In this mini-blog series that I have been running on the atonement, one of the aims has been to consider the doctrine of the atonement within the Westminster Standards. However, this was an over-ambitious desire because such a task would require extensive research. Instead, I will offer some general pointers for those who would like to study the atonement in more detail using the Westminster Standards.These Standards comprise a Confession of Faith along with the Larger and Shorter Catechisms. The organising principle is quite different to the Canons of Dordt; while the respective theological content would be harmonious, the way it is expressed and organised is different.
Personally, I consider the Westminster Standards to be the best explanation of the Christian faith in the English language. The Westminster Confession devotes the whole of Chapter 8 to ‘Of Christ the Mediator’ (with 8 succinct points) and John Murray once wrote that this is ‘one of the most remarkable chapters for fulness of doctrine and condensation of expression’. This comment comes from an essay on ‘The Importance and Relevance of the Westminster Confession’ where he explains that the ‘Westminster Assembly had the advantage of more than a century of Protestant creedal formulation’ and that it is the ‘last of the great Reformation creeds’. Furthermore, he summarises that: ‘No creed of the Christian Church is comparable to that of Westminster in respect of the skill with which the fruits of fifteen centuries of Christian thought have been preserved, and at the same time examined anew and clarified in the light of that fuller understanding of God’s Word which the Holy Spirit has imparted'. These quotes are from: John Murray, ‘The Importance and Relevance of the Westminster Confession’ in Collected Writings of John Murray, Volume 1, Claims of Truth, Edinburgh: Banner of Truth, 2001, 317 and 320.
W. Robert Godfrey has some important comments in his writing on ‘The Larger Catechism’: ‘The Larger Catechism is a mine of fine gold theologically, historically and spiritually (129)’; The Larger Catechism is ‘not at all a difficult document to read and understand. In fact it is simpler in its statements than the Confession (138)' ’; The Catechism uses ‘the covenant as the organising principle of this doctrine [the person and work of Christ] (139)’; ‘the two-covenant theology of Westminster is the best understanding of the structure of biblical revelation and the best key to understand the work of Christ (140)’. These quotations are from: “The Westminster Larger Catechism,” in To Glorify and Enjoy God: A Commemoration of the Westminster Assembly. Edited by John L. Carson and David W. Hall. (Edinburgh: Banner of Truth, 1994).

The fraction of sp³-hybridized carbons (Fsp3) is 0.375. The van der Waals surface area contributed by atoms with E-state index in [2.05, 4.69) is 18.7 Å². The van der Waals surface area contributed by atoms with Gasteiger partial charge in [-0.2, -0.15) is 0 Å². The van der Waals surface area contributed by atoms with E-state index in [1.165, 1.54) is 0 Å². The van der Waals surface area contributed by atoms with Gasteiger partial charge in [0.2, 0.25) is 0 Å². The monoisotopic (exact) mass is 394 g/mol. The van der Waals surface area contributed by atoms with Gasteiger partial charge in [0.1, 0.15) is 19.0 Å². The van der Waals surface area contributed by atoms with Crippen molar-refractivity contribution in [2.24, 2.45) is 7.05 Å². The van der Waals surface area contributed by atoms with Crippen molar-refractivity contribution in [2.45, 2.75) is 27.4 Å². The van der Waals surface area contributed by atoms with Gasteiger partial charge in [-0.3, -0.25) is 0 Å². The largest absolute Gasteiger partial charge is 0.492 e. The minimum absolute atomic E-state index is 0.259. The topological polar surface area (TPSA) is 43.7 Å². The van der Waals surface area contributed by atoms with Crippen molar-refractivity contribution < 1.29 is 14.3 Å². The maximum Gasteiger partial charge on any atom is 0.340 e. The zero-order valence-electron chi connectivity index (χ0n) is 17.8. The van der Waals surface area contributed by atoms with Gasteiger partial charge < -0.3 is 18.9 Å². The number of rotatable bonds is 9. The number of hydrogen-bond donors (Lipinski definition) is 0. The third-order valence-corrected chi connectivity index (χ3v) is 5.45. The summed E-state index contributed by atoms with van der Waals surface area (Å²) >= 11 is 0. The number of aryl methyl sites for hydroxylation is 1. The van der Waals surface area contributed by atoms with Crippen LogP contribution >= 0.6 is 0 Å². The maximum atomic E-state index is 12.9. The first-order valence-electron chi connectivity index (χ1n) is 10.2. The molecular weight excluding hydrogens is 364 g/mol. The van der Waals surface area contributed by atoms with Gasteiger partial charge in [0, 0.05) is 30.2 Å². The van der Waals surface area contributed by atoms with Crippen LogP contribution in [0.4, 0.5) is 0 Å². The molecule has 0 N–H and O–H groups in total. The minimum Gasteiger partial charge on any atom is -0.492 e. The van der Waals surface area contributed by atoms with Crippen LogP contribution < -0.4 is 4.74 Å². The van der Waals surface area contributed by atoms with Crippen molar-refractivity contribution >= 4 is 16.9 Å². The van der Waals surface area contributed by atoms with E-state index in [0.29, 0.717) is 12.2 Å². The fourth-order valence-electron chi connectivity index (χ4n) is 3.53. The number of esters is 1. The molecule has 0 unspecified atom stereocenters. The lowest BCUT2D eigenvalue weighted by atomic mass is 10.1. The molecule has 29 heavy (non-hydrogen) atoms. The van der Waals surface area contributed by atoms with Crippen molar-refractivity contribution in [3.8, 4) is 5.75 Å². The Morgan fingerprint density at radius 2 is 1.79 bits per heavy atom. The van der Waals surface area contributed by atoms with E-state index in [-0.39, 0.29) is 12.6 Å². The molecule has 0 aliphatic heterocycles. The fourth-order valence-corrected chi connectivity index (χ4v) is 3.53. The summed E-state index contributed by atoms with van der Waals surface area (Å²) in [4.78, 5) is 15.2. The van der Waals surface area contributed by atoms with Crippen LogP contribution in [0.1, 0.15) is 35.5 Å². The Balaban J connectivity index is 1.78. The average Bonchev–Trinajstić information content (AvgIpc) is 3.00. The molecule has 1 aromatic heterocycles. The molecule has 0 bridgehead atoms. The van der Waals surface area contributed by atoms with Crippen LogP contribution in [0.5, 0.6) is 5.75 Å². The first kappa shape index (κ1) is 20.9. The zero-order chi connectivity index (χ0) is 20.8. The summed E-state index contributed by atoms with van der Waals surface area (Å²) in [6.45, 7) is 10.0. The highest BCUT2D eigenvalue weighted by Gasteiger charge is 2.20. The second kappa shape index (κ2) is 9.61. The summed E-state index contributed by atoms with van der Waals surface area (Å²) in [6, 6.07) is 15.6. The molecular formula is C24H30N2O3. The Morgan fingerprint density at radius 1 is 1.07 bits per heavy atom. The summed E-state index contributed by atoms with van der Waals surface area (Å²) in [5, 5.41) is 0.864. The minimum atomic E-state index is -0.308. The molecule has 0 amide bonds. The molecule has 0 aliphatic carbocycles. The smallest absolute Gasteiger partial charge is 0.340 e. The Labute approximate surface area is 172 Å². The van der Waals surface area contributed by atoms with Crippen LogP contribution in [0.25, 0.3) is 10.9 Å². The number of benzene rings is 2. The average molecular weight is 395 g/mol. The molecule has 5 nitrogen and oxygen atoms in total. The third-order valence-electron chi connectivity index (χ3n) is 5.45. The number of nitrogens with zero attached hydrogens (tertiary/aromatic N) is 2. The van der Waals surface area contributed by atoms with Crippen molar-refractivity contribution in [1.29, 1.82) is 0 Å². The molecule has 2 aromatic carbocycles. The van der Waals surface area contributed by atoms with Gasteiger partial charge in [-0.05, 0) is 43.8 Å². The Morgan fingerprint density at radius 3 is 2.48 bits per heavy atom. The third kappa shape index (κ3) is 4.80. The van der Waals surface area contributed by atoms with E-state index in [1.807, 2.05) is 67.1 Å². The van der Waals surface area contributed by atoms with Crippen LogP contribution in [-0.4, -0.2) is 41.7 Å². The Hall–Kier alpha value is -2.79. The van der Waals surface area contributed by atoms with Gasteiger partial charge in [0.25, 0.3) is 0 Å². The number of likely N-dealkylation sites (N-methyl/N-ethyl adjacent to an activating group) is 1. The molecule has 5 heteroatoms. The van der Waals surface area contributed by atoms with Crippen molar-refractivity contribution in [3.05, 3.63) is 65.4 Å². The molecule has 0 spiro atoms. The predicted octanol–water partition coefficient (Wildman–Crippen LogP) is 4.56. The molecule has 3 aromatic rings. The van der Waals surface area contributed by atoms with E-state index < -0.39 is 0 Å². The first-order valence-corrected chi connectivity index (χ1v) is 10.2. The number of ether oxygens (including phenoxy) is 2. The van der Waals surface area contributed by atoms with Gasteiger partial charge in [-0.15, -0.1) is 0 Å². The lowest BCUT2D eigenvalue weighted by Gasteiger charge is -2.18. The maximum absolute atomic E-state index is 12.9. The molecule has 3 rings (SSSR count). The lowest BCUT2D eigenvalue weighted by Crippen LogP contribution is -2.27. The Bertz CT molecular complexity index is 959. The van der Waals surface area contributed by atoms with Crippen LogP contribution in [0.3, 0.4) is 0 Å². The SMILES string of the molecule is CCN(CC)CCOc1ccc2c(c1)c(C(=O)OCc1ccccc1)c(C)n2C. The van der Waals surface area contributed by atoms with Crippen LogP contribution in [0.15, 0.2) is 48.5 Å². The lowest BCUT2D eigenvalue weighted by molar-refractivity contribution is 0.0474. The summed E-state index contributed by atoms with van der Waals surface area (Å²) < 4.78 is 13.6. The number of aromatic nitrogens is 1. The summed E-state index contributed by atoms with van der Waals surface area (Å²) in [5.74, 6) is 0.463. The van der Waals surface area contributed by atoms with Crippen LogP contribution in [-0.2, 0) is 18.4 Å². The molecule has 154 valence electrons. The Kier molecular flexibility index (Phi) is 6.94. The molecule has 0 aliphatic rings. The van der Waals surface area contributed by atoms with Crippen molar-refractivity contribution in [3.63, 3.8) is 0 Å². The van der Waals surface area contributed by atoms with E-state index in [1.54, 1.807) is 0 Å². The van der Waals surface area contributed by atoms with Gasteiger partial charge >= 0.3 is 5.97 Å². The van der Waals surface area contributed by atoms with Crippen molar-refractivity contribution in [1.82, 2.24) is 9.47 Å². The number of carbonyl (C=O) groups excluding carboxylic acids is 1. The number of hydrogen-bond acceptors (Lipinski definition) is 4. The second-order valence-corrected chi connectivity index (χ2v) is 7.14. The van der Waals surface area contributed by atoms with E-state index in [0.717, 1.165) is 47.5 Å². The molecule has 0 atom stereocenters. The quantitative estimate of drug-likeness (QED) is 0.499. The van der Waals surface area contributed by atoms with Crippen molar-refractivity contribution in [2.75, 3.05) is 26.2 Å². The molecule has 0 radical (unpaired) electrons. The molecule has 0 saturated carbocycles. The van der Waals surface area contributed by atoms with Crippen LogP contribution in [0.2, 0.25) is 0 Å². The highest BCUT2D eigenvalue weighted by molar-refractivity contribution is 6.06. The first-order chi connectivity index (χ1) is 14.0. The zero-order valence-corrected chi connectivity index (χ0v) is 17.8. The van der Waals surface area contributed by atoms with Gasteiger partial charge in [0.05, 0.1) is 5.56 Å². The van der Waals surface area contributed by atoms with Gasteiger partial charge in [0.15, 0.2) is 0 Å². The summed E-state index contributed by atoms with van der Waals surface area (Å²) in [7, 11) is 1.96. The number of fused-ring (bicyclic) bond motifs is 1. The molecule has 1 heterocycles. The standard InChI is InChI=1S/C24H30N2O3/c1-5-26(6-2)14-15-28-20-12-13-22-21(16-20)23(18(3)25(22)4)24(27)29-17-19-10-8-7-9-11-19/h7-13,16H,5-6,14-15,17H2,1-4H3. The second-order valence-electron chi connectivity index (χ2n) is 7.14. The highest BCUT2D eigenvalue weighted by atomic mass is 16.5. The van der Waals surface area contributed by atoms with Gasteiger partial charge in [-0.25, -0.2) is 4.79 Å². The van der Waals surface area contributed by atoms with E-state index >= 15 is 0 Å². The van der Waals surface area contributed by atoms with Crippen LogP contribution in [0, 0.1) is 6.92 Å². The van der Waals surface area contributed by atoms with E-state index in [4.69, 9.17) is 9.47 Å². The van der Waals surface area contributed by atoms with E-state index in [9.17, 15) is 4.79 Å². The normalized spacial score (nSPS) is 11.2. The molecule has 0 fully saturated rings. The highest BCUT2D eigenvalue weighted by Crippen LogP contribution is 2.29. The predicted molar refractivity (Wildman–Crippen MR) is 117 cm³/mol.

Now, for those who would like to study the doctrine of the atonement using the Westminster Confession of faith, then I recommend that they begin with Chapter 3 'Of God's Eternal Decree'. These eight points of doctrine are rich and they need careful reading, but in essence they affirm from scripture that 'some men are predestined for everlasting life and others to everlasting death'. The Westminster divines are pastorally wise though to teach that the 'doctrine of this high mystery of predestination is to be handled with special prudence and care'. The next chapter to understand the atonement of Christ has to be Chapter 6 'Of the Fall of Man, of Sin, and of the Punishment thereof'. This chapter outlines fully that man is utterly sinful and incapable of salvation, in fact fallen man is 'wholly inclined to all evil'. Then, I suggest that you read Chapter 9 'Of Free Will'; the conclusion of this chapter is the same as that of Calvin and Luther (The Bondage of the Will) in that mankind has 'lost all ability of will to any spiritual good ... and are dead in sin'. This chapter slays all Arminian thinking and rightly so because salvation is wholly of God's free grace.
For a further study of the atonement and the benefits of redemption, a good read of chapters 7 and 8 'Of God's Covenant with Man' and 'Of Christ the Mediator', should be followed by the chapters 10-17, effectual calling to the perseverance of the saints. I hope that my blog readers are prepared to work hard because all true disciples should desire the riches of Christ but these jewels need to be mined out.
Buy truth, and do not sell it; buy wisdom, instruction, and understanding. Proverbs 23:23.
How shall we escape if we neglect such a great salvation? It was declared at first by the Lord, and it was attested to us by those who heard. Hebrews 2:3.